Revenue is entrusted with the authority to collect taxes lawfully owed to the State. Revenue powers, technologies and sophistication in the last twenty years have expanded enormously. In Revenue enforcement proceedings persons may find themselves in grave financial circumstances, facing a creditor with near unlimited resources, who can utilise powers uniquely conferred on Revenue.
1. Considers the 2014 Revenue Code of Practice for Revenue audits.
2. Examines Revenue powers to obtain information.
3. Considers Revenue’s ability to raise assessments and subsequent appeals.
4. Examines the courts interpretation of tax legislation.
5. Considers the options open to Revenue regarding enforcement.
The 2014 Code of Practice for Revenue Audits sets out the guidelines to be followed by Revenue, taxpayers and tax practitioners. It states Revenue’s intention
To serve the community by fairly and efficiently collecting taxes and duties and implementing Custom controls.
The key operative words of this mission statement are highlighted. However what is efficient might often not be fair and what is fair might often not be efficient.
It is often overlooked that Revenue investigations are criminal procedures. Admissions may be made by the taxpayer or his advisor which, although made with the best of intentions, can be damaging at a later stage. In June this year a former newspaper delivery man, Mr. O’Reilly, was jailed for failing to remit VAT returns from January 2008 to December 2011. His barrister had submitted to the judge that her client’s case would have been difficult to prosecute had he not “put his hands up straight away”. Judge Nolan in the Dublin Criminal Circuit Court commented that though the unpaid amounts could be viewed as “modest” Mr O’Reilly had “neglected and ignored his obligations to Revenue”. Judge Nolan accepted that O’Reilly was a good family man and a hard worker but noted that everyone suffered if the State did not receive money and sentenced him to 18 months.
The Code of Practice sets out the types of audits and investigations that Revenue undertake;
These are assurance checks, aspect queries and profile interviews. A tax payer is entitled to make an “Unprompted Qualifying Disclosure” on notification of these interventions.
A “Revenue Audit” is an examination of a tax return, a declaration of liability or a repayment claim, a statement of liability to Stamp duty or the compliance of a person with tax and duty legislation. A taxpayer is entitled to make a “Prompted Qualifying Disclosure” before examination of the books and records starts.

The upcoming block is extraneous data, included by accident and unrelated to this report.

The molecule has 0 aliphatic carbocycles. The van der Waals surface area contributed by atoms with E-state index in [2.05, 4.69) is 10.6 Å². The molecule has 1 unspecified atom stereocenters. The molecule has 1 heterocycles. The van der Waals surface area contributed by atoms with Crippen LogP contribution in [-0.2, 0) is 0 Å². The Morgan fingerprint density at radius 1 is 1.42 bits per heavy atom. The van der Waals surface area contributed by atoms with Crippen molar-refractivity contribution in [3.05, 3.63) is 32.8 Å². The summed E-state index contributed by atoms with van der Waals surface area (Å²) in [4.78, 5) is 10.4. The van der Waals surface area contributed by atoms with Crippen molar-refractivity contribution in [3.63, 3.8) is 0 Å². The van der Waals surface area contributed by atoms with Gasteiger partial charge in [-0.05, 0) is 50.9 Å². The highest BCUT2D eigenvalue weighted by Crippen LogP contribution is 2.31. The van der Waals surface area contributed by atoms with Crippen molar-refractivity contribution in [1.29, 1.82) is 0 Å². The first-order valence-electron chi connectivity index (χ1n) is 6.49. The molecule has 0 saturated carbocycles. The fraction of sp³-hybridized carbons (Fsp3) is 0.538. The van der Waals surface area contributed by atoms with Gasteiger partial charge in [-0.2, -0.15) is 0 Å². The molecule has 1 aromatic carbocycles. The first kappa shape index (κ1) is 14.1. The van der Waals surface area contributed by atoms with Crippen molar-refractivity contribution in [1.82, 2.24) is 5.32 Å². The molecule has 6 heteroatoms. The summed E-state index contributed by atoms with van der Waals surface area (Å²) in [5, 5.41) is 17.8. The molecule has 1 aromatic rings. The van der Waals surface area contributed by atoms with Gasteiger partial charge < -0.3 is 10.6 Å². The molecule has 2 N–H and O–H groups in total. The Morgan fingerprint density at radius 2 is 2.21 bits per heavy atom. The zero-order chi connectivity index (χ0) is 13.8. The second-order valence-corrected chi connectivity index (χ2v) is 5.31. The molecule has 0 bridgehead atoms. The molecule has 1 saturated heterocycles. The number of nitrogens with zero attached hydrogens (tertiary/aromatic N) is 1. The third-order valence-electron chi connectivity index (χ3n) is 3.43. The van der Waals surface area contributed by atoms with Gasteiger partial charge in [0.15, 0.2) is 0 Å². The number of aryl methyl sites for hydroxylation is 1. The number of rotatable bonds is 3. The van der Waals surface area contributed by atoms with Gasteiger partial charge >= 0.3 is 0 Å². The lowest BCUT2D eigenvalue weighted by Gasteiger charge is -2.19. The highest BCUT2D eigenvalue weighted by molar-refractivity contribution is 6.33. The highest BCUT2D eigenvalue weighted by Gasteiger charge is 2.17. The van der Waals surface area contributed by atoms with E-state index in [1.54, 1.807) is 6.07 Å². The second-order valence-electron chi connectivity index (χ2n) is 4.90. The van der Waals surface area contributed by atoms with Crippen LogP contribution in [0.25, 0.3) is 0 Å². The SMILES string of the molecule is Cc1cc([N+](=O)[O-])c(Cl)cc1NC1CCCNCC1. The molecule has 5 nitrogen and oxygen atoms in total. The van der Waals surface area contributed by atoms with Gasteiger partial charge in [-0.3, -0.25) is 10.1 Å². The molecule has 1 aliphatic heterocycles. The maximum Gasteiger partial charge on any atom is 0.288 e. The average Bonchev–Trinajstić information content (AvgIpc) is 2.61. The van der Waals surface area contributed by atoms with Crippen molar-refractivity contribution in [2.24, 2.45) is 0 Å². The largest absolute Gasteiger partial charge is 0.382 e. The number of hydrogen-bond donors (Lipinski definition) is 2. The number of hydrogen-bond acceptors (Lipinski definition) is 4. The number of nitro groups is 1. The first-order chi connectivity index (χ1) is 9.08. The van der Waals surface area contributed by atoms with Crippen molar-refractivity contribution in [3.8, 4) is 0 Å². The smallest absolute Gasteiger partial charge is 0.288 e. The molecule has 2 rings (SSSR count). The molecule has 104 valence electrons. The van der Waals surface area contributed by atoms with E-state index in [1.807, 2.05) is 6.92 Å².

A Revenue Investigation is defined as
an examination of the taxpayer’s affairs where Revenue believes, from an examination of the available information, that serious tax or duty evasion may have occurred or a Revenue offence may have been committed. A Revenue investigation may lead to criminal prosecution.
Where a “Revenue investigation” has already started a qualifying unprompted disclosure is not available.
The penalty tables should be consulted at all stages of an intervention, audit or investigation. They are set out in Appendix 1.
Revenue Audits are set out in Chapter 4 of the 2014 Revenue Code of Practice. They are normally carried out at the taxpayer’s place of business. The Revenue officer will attend and is required to produce evidence of identity. The taxpayer’s agent is expected to attend.
It is important for practitioners to satisfy themselves as to the scope of the audit and the statutory powers on which the Revenue rely and seek copies of the written authorisations.
Revenue’s powers are similar to that of the Gardaí investigating a crime. A person is investigated, has a right of appeal and the sanctions may ultimately be penal. A person can go to jail as readily for deliberately mislabelling a crate of garlic it when it enters the country as for the theft of it. A table of Revenue powers are at Appendix 2
It is clear that properly authorised revenue officers have exceptionally wide powers. Section 912B is of particular note. It allows an authorised officer to question a person detained in a Garda Station where the offences concerned are serious indictable offences under Revenue law.